And while the visuals of the film – which take the original film’s darkness-and-neon stylings and use the latest CGI to make the virtual world seem far more solid than it ever did in the 1982 original – are superb, the plot is far more crudely sketched. The basic structure is pretty much the same as the original film – human gets pulled into a virtual world, is made to play video games until he escapes, brings down the bad guy and makes his way to the portal so that he can return to the real world. 

In the original film, the bad guy was the Master Control Program and his right-hand program Sark, both played by David Warner (who also played the ‘real world’ bad guy, Dillinger). Here, the conceit is that the bad guy is Clu, a program created by Jeff Bridges’ Flynn to oversee the computer world of the Grid. Brought into being just after the events of the 1982 film, Clu looks as Bridges did back then. The computer-generated face (achieved by scanning Bridges as he is now using motion capture, then rendering CGI onto the face of a body double) doesn’t quite work, though. Much like the original film, the idea is far better than current computers can execute. Clu is effective in moments of extreme emotion, from laughter to rage. Where it fails is where Bridges, and all good film actors, excel: the expression of emotion through doing nothing, only a vague flicker crossing the face in ways that a computer algorithm can’t compute.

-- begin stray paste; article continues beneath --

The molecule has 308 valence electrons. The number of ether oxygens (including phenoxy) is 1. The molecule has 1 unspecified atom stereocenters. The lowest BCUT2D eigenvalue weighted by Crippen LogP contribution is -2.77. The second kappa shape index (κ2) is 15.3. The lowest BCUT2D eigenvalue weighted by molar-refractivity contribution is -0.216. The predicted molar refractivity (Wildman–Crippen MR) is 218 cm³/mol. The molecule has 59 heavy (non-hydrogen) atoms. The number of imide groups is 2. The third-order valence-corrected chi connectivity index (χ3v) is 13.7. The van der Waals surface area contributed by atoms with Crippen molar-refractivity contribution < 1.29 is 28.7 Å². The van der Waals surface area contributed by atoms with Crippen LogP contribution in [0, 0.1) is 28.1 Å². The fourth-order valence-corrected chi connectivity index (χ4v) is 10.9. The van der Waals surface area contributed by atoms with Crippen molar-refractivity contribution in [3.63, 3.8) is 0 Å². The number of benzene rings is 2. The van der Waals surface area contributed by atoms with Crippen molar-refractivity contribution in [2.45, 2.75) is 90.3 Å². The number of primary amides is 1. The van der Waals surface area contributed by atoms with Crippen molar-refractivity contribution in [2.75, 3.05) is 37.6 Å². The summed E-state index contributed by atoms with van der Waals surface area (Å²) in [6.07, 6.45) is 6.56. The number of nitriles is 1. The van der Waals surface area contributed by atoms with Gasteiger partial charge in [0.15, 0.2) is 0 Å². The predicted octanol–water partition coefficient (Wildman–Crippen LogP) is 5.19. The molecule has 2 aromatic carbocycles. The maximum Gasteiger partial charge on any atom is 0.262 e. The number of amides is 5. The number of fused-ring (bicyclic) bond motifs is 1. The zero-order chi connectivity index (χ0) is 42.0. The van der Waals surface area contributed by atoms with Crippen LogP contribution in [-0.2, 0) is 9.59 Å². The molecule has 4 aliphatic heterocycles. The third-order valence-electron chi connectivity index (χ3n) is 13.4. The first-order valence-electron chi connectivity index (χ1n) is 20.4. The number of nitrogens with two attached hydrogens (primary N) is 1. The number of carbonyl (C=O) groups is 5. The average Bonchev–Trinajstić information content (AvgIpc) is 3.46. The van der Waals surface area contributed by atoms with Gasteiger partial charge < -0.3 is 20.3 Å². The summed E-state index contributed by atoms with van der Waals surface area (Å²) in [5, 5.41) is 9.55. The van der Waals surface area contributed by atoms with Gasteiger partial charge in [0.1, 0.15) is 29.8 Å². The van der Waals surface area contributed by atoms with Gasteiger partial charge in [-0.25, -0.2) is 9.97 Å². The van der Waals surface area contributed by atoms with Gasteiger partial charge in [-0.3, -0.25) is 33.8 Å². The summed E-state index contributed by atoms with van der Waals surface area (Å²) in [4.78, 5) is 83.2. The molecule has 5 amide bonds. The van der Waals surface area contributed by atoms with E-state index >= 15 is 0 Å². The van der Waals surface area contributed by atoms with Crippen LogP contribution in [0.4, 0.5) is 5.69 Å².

To be fair, that artificiality can be explained away by the fact that Clu is a computer program. Unfortunately, though, it’s also used to ‘de-age’ Bridges in a number of flashback sequences that just draw further attention to its drawbacks. The opening scene – set several years after the first film, with Flynn relating the story to his young son – is completely derailed by an obvious CG effect planted slap bang within a very human moment.

Let’s be fair – the original film wasn’t exactly known for its great insight, but for effects that pushed the boundaries of what was possible. Tron: Legacy does that too, but to a much lesser extent – and is less enjoyable as a result.

The top 10 musicals based on movies… that aren’t

Earlier today, I received an email from an online PR company promoting ticket exchange website Viagogo. Tying in with the arrival into the West End of Flashdance – the Musical, the website polled its users to find the most popular movie based on a musical. (Polling users to generate PR? Who would go in for such a thing, really?)

Winning the poll was Legally Blonde. That pleases me, if only because I’m seeing it for the first time in a couple of weeks and am really encouraged by all the positive noises from friends who have seen it before, as well as public sentiments such as those expressed in the poll.

However, there were some curious decisions further down the list. Not least because two musicals in the top ten weren’t based on movies at all – quite the reverse: they were stage musicals later adapted for the silver screen. And one entry in the list has never been a movie in the first place, although a related film has used the same source material…